Big data analytics seems to be the new thing in fashion when it comes to modern education. Even though very few understand well the concept of using large amounts of data sets to uncover patterns and take conclusions from them, classrooms are been invaded by computers, tablets, cameras, microphones, and other gadgets, from primary schools to universities.
As a consequence, teachers are having to adapt to a new demand that is coming from a high-tech professional world and the unique characteristics of Millennials and Generation Z. There is also a crescent need to stimulate and embrace diversity in the educational system, which could be better achieved by using the insights that big data analytics can provide.
Educational institutions would have their classrooms filled with cameras, microphones, and other gadgets capable of collecting data provided but everything that is done or said in that area. Classes would also be fully computer-based. All information gathered by the tech devices is then processed and analysed so find out the best ways to teach and support the students’ learning process.
The use of big data analytics will empower educators with the means to collect valuable data regarding the way that each student learn. This way they will be able to adapt their curriculum to general and specific needs so to achieve better results.
The amount of information collected might be too high to educators cope with and for them to adapt as fast as they should. The students and staff's privacy and the system security also are top concerns.
On the good news side, big data analytics will bring to the classrooms the possibility of creating and organising classes that will meet the needs of each student. The era of dumping concepts into student’s heads and then just asking them to reply back will be gone as teachers will be able to see what each student needs and to provide them with the correct resources.
Learning disabilities will be spotted sooner, and students will enjoy more flexibility in the classrooms compared to what happens in traditional education. And as the new generations are being born with a smartphone in their hands, they are likely to be happy to deal with more and more gadgets in school as well.
It is very easy to conclude that privacy and security will be top concerns of those trying to implement big data analytics in the educational system. With classrooms full of cameras and microphones, it is raised a major worry about what is going to be done with all information collected from them. Plus, when it comes to schools, these data will be coming from under-age students, whose future can be compromised by a breach of security.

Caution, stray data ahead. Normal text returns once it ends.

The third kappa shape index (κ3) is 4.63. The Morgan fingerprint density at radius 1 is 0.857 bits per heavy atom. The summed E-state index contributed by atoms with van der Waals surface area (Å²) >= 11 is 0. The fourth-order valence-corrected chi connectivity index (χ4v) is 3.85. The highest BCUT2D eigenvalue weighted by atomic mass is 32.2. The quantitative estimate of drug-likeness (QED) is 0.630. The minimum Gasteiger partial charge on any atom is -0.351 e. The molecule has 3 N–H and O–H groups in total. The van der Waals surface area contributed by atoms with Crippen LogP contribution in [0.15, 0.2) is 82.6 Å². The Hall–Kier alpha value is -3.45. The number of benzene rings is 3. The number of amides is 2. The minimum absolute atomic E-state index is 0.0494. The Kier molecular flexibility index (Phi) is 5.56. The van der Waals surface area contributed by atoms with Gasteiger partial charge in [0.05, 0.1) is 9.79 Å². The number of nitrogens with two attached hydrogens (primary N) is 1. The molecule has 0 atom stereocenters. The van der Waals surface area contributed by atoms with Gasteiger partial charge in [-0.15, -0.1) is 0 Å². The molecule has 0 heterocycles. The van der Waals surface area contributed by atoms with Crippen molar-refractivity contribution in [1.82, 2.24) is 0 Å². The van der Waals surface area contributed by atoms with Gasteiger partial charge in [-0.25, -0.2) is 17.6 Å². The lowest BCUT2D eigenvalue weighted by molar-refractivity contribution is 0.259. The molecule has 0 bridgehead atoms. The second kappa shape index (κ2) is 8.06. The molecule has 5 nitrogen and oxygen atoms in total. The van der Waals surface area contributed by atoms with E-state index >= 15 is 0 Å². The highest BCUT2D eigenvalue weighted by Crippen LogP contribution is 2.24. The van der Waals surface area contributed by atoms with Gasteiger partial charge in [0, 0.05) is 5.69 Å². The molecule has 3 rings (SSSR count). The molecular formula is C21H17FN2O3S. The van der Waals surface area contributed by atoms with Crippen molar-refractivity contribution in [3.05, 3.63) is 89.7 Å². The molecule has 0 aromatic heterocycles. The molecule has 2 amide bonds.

Of course, schools will probably be backed up by contracts signed by parents allowing them to do implement big data analytics in their class. But parents will be signing it expecting that the data will be used for educational purposes only and that the level of security will be the best one available. And it doesn’t get any better when the discussion moves to the use of big data in higher education, as adults aren’t any happier to have hours of their life stored in someone’s else hands.
But everybody knows how much cost maintaining a security system running and updated can be, and it is yet to be discovered how schools will be able to fund it by themselves. One possibility is to count on financial support from private companies or from the government, which might again raise concerns about the possibility that these institutions could be interested in having access to the data collected themselves.
One of the expected consequences of the use of big data analytics in modern education is changes to the grading system. As teachers will understand better how their students learn and get their assignments and exams done, it might create the need to adapt the grading system so to make it more reasonable.
A teacher might realise, for example, that a specific question became impossible to be answered in the allowed amount of time, or that the sources available online were unreliable. Several educational tools are also based on collaboration, which makes more difficult to give grades based on black-or-white criteria only. The big question is what teachers will do when they find out that it was impossible to anybody to get an A.
With the amount of data that will be in their hands, teachers will have to prepare themselves to apply them later in the classroom. But the truth is that most of them have no idea of what to do with this kind of information. They are used to what they know, have their classes already organised, and many think that their methods work quite well.
Many teachers also have very little familiarity with technology and won’t have a clue about how to deal with the new demand. Plus, they are likely to feel even more uncomfortable than the students with cameras and microphones everywhere. That is to say that it will be necessary to support the teachers and prepare them before starting buying the required technology for big data analytics' implementation, or it will all go to waste in the end.
In order to make it work, the educational system will have to re-examine itself so to decide how they will manage big data analysis in schools and universities. It will also be necessary to discuss several ethical and practical concerns regarding its use and applicability.
While nobody is denying the advantages of using big data analytics, due to its complexity, this issue will have to be addressed not only by associations and other educational representations but also by the government itself. New policies will have to be written down so to provide educators with what they need to know in order to make the use of big data analysis a safe and enjoyable thing to everybody in the system.